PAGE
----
CalPERS on Monday replaced the investment firm that oversaw a controversial New York real estate deal that cost the California pension fund $500 million.
The California Public Employees' Retirement System said it hired GID Investment Advisers LLC to manage a $1.1 billion portfolio of apartment buildings in 13 states.
GID replaces BlackRock Inc., a big New York investment firm that managed a $500 million deal for CalPERS that ended disastrously.
BlackRock teamed with real estate firm Tishman Speyer in 2006 to buy a $5.4 billion Manhattan apartment complex called Stuyvesant Town and Peter Cooper Village. CalPERS and CalSTRS, the California teachers' retirement fund, were among the institutions that bought equity stakes in the project from BlackRock and Tishman.
The deal proved controversial after tenants complained that the landlords were driving them out in order to raise rents. With New York's strict rent-control laws, rents generally can be raised only when new tenants move in. Tenants won a major lawsuit against the landlords, although by then the investment was already imploding because of the weak real estate market. The apartment complex was lost to lenders.
CalPERS lost its entire $500 million, and CalSTRS lost its $100 million. Along with a similar investment that went sour in East Palo Alto, the deal tarnished CalPERS' reputation as a socially responsible investor, and both pension funds adopted a policy prohibiting investments that depend on dislodging tenants from rent-controlled units.
Dumping BlackRock marked the second time CalPERS, stung by huge real estate losses the past two years, has dismissed a big investment partner. Last fall it announced the resignation of MacFarlane Partners, which was responsible for CalPERS' ill-fated $920 million investment in LandSource Communities. LandSource controlled vast tracts of residential land around the country, notably a major swath of undeveloped Southern California property called Newhall Ranch. LandSource filed for bankruptcy protection, costing CalPERS its entire investment.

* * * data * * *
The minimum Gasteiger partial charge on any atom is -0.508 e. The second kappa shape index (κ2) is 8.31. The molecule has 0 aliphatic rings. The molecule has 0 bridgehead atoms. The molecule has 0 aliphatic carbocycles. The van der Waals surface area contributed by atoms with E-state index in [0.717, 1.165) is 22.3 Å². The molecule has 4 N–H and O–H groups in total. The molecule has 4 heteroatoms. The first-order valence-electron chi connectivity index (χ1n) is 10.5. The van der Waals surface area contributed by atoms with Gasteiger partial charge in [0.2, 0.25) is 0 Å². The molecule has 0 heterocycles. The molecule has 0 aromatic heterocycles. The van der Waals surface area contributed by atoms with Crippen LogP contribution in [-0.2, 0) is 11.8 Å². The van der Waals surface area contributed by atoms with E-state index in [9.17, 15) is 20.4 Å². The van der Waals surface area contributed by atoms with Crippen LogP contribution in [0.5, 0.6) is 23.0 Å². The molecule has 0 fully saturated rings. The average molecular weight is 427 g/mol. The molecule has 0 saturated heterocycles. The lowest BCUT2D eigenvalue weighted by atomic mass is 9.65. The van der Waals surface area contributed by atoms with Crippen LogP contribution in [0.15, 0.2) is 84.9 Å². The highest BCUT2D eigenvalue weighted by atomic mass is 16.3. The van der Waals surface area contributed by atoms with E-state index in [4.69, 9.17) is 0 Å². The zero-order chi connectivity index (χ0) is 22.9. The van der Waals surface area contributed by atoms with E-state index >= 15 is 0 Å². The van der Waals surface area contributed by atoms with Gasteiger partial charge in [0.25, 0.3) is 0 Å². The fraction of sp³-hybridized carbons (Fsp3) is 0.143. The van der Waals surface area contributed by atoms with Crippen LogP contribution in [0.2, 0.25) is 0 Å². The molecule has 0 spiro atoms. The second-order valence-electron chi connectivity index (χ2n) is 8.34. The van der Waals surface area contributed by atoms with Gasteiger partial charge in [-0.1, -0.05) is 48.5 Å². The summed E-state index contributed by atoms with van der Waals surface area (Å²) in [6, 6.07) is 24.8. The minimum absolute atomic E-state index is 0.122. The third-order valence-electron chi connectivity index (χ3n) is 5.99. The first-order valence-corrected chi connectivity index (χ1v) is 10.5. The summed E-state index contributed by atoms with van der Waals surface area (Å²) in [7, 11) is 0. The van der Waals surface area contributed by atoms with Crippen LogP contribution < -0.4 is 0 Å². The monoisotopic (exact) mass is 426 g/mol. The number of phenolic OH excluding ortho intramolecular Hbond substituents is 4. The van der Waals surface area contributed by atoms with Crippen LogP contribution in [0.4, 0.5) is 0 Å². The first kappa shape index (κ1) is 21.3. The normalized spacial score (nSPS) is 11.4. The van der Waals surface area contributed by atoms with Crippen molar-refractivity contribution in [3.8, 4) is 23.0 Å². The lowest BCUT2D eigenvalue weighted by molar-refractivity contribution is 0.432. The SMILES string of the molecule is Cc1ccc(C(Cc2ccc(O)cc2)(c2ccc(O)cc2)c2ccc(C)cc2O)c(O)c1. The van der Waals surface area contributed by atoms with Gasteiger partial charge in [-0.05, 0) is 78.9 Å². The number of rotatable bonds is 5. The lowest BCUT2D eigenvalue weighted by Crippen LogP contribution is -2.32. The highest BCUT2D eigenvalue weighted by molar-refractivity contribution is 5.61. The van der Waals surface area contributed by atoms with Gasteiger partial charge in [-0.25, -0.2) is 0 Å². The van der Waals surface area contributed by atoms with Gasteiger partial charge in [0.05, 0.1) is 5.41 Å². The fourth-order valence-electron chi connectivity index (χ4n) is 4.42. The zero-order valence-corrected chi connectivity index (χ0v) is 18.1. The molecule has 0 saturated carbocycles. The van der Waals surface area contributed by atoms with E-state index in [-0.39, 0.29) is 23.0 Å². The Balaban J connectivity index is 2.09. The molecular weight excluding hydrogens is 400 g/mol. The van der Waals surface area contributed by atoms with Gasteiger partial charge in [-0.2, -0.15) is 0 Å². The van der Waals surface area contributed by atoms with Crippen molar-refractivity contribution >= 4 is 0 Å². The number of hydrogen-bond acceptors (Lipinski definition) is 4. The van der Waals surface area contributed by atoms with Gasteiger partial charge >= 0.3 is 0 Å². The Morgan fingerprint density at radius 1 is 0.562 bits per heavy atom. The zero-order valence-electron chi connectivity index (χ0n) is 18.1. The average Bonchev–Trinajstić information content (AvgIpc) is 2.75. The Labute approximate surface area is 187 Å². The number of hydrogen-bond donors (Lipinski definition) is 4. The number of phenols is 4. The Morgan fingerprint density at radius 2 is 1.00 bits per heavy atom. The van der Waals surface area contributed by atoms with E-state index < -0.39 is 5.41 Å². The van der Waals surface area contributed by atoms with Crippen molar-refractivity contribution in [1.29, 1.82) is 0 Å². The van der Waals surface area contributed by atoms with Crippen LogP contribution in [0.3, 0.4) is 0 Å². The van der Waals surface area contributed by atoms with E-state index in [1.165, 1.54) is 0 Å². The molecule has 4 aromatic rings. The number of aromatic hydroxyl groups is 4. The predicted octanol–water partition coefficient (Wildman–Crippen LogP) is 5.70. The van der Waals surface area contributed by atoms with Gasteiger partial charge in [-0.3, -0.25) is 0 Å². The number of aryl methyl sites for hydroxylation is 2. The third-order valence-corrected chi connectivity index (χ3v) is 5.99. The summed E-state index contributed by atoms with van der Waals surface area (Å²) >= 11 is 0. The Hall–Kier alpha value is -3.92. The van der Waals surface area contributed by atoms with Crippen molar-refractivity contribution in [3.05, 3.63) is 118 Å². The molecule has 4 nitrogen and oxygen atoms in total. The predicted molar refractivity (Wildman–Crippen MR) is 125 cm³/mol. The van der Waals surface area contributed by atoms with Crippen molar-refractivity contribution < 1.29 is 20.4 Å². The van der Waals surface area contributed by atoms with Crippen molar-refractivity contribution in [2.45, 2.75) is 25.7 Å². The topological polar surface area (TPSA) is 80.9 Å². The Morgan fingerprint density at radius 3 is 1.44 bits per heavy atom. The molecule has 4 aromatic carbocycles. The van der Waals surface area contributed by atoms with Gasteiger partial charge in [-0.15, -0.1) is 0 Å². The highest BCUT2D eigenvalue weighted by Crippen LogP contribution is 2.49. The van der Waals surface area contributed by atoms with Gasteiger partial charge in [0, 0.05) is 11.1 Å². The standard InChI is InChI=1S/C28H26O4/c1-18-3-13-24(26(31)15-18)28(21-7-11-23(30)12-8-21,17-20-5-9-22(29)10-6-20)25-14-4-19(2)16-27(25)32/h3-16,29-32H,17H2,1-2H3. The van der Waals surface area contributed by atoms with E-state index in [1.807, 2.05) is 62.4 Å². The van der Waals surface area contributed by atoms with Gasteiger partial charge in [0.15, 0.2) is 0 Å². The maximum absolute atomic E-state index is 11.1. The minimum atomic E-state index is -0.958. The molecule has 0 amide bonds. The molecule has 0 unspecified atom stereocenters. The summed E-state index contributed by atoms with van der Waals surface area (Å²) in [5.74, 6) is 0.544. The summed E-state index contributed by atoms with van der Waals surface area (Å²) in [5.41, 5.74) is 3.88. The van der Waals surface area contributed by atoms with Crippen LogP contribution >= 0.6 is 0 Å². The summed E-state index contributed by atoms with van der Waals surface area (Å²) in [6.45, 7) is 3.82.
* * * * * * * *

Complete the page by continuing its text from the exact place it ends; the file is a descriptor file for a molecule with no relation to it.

In announcing the switch Monday, CalPERS said GID has been managing real estate for CalPERS since 1998. "GID has been an exceptional partner and manager over the years in a difficult market and will enter into an alignment of interest relationship by making a significant co-investment in the new venture," said Ted Eliopoulos, CalPERS' senior investment officer for real estate. "We anticipate lower costs, improved efficiency and enhanced performance as we reposition our real estate program for long-term growth."
Last March, in an interview with Vanity Fair magazine, BlackRock Chief Executive Laurence Fink called the Stuyvesant investment "an embarrassment" and added, "I mean, my mother gets her pension from CalPERS."
Fink also sent something of a shiver through CalPERS officials a year ago. Speaking at a retreat, he was quoted as saying CalPERS' overall investment returns will be "subpar for many years."
CalPERS disclosed last fall that it was reviewing its ties with BlackRock.
BlackRock told Bloomberg News on Monday that it would have no comment on CalPERS' decision. The firm has been managing CalPERS' apartment building portfolio, known as Western Multifamily LLC, since 1998. Western Multifamily will now be run by GID, an affiliate of Boston-based General Investment & Development Companies.